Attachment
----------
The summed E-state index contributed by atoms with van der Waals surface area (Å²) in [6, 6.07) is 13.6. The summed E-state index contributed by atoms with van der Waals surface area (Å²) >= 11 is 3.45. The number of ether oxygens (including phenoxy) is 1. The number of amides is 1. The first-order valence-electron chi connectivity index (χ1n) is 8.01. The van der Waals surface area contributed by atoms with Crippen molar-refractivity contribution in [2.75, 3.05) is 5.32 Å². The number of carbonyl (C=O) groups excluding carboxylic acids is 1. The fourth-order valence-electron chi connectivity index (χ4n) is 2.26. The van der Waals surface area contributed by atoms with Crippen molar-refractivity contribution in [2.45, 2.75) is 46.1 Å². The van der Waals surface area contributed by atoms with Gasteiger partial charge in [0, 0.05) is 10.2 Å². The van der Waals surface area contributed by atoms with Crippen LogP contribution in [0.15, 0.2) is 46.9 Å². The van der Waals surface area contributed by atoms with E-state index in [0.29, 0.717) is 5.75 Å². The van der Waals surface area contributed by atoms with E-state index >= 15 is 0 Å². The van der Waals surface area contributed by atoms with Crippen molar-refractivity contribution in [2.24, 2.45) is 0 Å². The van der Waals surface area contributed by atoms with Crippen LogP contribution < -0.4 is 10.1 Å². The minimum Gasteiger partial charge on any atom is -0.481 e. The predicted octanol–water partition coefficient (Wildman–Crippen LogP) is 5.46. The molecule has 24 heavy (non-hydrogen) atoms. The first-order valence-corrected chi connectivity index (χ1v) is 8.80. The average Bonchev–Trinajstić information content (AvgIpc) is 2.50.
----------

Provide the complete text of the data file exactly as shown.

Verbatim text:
The summed E-state index contributed by atoms with van der Waals surface area (Å²) in [6, 6.07) is 13.6. The summed E-state index contributed by atoms with van der Waals surface area (Å²) >= 11 is 3.45. The number of ether oxygens (including phenoxy) is 1. The number of amides is 1. The first-order valence-electron chi connectivity index (χ1n) is 8.01. The van der Waals surface area contributed by atoms with Crippen molar-refractivity contribution in [2.75, 3.05) is 5.32 Å². The number of carbonyl (C=O) groups excluding carboxylic acids is 1. The fourth-order valence-electron chi connectivity index (χ4n) is 2.26. The van der Waals surface area contributed by atoms with Crippen molar-refractivity contribution in [2.45, 2.75) is 46.1 Å². The van der Waals surface area contributed by atoms with Gasteiger partial charge in [0, 0.05) is 10.2 Å². The van der Waals surface area contributed by atoms with Crippen LogP contribution in [0.15, 0.2) is 46.9 Å². The van der Waals surface area contributed by atoms with E-state index in [0.29, 0.717) is 5.75 Å². The van der Waals surface area contributed by atoms with E-state index >= 15 is 0 Å². The van der Waals surface area contributed by atoms with Crippen molar-refractivity contribution in [2.24, 2.45) is 0 Å². The van der Waals surface area contributed by atoms with Crippen LogP contribution < -0.4 is 10.1 Å². The minimum Gasteiger partial charge on any atom is -0.481 e. The predicted octanol–water partition coefficient (Wildman–Crippen LogP) is 5.46. The molecule has 24 heavy (non-hydrogen) atoms. The first-order valence-corrected chi connectivity index (χ1v) is 8.80. The average Bonchev–Trinajstić information content (AvgIpc) is 2.50.